The FODMAP theory states that consuming foods rich in "FODMAP" (short for fermentable oligo, di, monosaccharides and polyols, a collection of short-chain carbohydrates found in many common foods) increases the volume of fluid and gas in the body. small and large intestines.
This bulking contributes to symptoms like abdominal pain , gas, and bloating , as well as motor problems like diarrhea and constipation. The theory suggests that following a low-FODMAP diet should result in a decrease in these symptoms.
Research has also shown that these foods appear to have a cumulative effect on symptoms. In other words, eating more high-FODMAP foods at the same time will cause symptoms that you may not experience if you eat those foods. in isolation.
Work with a professional nutritionist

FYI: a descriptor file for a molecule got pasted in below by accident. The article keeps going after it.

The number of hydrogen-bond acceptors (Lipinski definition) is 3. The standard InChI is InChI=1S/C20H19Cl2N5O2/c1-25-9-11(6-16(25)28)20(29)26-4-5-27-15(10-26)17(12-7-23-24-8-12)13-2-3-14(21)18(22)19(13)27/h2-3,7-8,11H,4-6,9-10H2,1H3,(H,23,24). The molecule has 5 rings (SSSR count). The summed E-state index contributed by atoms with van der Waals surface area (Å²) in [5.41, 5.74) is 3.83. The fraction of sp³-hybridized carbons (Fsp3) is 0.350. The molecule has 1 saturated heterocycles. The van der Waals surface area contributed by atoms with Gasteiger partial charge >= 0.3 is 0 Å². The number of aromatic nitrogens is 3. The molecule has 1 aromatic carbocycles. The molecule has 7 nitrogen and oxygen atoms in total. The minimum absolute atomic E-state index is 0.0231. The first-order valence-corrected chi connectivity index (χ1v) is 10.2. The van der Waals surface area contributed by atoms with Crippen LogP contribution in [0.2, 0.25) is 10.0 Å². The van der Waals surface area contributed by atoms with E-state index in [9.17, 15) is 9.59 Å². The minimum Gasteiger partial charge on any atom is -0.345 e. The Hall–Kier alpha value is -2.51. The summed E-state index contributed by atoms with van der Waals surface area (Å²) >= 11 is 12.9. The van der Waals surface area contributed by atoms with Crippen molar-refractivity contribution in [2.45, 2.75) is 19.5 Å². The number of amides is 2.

In the next two sections, you will find lists of common high and low FODMAP foods. This list is based on the most recent research from Monash University and is subject to change over time. Also, you may have your own individual food sensitivities.
Making your own diet carries risks. It can be tempting to choose certain foods based on your personal preferences, which can lead to persistent symptoms due to not following a licensed low-FODMAP diet.
Working with a qualified dietitian will also help you get proper and balanced nutrition, including a healthy intake of dietary fiber . As with any new treatment or dietary approach, it is always best to discuss the problem with your personal physician.